In Metro-Manila, the Philippines, larvae of this synanthropic species are common in suburban parks, gardens and along roadside plantings, more so than in rural areas (Dvořák, 2014).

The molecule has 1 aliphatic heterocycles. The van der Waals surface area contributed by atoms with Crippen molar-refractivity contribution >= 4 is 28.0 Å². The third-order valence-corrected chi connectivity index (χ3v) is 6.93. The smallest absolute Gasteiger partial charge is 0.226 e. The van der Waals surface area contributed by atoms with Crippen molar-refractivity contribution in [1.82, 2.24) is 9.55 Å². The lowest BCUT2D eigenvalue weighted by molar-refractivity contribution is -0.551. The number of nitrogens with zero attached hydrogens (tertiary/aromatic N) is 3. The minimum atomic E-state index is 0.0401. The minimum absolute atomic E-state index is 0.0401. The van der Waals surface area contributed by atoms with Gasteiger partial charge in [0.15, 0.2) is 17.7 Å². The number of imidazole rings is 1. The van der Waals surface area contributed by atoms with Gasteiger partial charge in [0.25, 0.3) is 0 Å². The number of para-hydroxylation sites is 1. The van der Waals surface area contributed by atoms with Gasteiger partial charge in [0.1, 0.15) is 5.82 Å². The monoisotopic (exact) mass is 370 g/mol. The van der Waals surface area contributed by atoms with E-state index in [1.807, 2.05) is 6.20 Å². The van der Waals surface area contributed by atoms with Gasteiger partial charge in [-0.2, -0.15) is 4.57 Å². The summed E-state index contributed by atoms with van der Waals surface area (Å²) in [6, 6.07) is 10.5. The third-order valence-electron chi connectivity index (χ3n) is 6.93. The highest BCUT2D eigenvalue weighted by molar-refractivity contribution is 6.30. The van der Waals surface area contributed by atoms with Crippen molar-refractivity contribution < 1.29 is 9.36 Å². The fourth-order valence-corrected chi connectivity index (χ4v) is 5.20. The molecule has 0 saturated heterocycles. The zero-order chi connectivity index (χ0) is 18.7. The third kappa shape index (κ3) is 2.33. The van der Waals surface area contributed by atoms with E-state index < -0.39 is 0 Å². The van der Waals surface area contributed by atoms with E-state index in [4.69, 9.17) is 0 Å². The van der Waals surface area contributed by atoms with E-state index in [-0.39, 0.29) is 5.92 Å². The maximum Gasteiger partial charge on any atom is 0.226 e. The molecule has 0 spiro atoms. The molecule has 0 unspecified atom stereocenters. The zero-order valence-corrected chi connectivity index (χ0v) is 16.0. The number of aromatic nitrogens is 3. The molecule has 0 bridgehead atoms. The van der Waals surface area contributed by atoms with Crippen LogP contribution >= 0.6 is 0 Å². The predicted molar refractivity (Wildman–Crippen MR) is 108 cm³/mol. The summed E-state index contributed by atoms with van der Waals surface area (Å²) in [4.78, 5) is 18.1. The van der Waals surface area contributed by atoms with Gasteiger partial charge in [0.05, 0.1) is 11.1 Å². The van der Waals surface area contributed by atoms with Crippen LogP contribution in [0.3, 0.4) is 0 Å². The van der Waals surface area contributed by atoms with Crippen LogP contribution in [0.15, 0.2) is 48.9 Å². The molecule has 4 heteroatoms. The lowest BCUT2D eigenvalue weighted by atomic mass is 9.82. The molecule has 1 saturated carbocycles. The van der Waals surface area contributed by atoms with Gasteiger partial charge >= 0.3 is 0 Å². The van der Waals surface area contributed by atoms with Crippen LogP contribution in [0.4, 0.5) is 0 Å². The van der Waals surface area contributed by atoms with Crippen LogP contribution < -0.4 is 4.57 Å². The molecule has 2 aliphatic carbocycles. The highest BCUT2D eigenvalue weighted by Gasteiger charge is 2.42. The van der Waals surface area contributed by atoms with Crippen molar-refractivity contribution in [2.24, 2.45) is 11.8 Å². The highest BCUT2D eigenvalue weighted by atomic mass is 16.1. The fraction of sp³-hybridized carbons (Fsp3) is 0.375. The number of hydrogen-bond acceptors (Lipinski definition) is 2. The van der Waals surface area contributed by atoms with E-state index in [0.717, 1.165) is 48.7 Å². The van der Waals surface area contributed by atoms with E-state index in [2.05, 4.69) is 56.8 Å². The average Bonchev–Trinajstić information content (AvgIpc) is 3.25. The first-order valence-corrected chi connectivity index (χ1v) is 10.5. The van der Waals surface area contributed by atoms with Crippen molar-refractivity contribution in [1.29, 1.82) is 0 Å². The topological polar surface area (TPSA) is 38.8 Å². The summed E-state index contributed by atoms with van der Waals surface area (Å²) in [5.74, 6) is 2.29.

PUPA: 48--60mm. Colour chestnut under the bluish bloom; spiracles the same with black central slits; cremaster black. Tongue reaching to tip of wing-case; tongue-case free, a cylindrical tube with bulbous end, shaped like the handle of a jug, starting from the frons in a line at right angles to the axis of the body, then curving backwards in an arc or semicircle, the bulbous end touching the venter of the pupa at the middle of the wing-case, where it often forms a depression in the surface, though remaining free. Antenna shorter than fore leg in both sexes; coxal piece present. Surface smooth and shiny, covered with a bluish plum-like bloom; eye-crescent black, shiny and depressed; the head and thorax minutely wrinkled. Sculpturing on segment 4 in the form of a subdorsal, flat, oblong weal, slightly raised, black and shiny with a median channel; there are ante-spiracular ridges on 9 to 11, four ridges on each. The spiracle of 2 indicated by a raised, black, oval spot, those on the other segments oval and lying on a larger oval depression. Cremaster triangular, flattened dorsally and laterally, the edges of the dorsal surface raised into a ridge, leaving a median channel; the dorsal surface rugose, the ventral surface shallowly hollow with a slight median keel and raised edges; the truncate tip ends in two slightly converging teeth (Bell & Scott, 1937).